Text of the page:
Flecha makes no excuses. Although he has presided over a sharp increase in test scores, he volunteered that only 27% of his students graduate in four years and only 16% take a college prep curriculum. "That's terrible," he said. But he speaks compassionately about the challenges they face: failing elementary and middle schools. Collapsing families. Entrenched poverty. Epidemic violence. On the first day of class this year, at 10:30 a.m., a man with an AK-47 was spotted firing shots a half-block from campus.
At La Cañada, violence is scarcely a concern. Elementary schools and the one middle school are excellent. Students are highly motivated, highly competitive. "I don't have dress code violators. I don't have fights," said Principal Damon Dragos. "The kids all come very well prepared. The question is not whether they're going to college; it's whether it's the college of their choice."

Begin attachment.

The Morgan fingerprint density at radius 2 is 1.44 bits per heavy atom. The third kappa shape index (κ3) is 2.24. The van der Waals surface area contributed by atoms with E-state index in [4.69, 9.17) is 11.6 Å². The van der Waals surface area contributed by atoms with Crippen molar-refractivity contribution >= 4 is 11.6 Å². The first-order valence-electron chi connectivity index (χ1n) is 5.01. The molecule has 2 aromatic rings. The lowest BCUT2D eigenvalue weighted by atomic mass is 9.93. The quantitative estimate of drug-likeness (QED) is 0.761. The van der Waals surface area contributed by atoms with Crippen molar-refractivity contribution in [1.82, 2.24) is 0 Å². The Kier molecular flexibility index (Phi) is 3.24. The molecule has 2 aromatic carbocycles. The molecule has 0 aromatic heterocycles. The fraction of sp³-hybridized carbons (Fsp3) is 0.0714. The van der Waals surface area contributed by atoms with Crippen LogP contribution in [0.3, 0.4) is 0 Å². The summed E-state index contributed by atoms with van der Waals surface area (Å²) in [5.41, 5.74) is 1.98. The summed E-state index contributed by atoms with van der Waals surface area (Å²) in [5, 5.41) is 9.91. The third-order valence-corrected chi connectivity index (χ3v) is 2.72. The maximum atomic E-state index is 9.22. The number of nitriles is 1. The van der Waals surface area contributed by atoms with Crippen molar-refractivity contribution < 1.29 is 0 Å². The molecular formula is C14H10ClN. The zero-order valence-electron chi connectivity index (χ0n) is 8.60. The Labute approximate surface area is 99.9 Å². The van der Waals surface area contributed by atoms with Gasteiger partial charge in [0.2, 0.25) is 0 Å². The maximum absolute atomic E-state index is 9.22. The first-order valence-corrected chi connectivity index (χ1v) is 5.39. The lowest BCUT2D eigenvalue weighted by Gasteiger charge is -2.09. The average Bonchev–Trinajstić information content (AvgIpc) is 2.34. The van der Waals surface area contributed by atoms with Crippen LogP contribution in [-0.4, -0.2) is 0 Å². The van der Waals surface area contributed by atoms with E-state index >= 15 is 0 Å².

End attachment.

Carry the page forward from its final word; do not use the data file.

Another October morning. Kyle starts his day in Advanced Placement English, where the topic is the Chaucer poem "Troilus and Criseyde." Then, it's SSR -- basically, homeroom, where students are given 15 minutes for "sustained silent reading."
German 3 is next. It begins with the young teacher, Melanie Sos, saying: "So, guten morgan. Wie geht's?" ("Good morning. How's it going?") Like Henry's French class, much of this class involves the teacher speaking the foreign language and the students responding, sometimes in German, sometimes in English. But the level is markedly higher. Kyle and a classmate pore over a story, taking turns reading the German and translating. Kyle reads with some ease. The day's homework is to write 15 sentences summarizing what they've read.
By now, Sos said, maybe half the students have traveled to Germany.
The rest of Kyle's day consists of Pre-Calculus, Honors Physics, Advanced Placement U.S. History and baseball.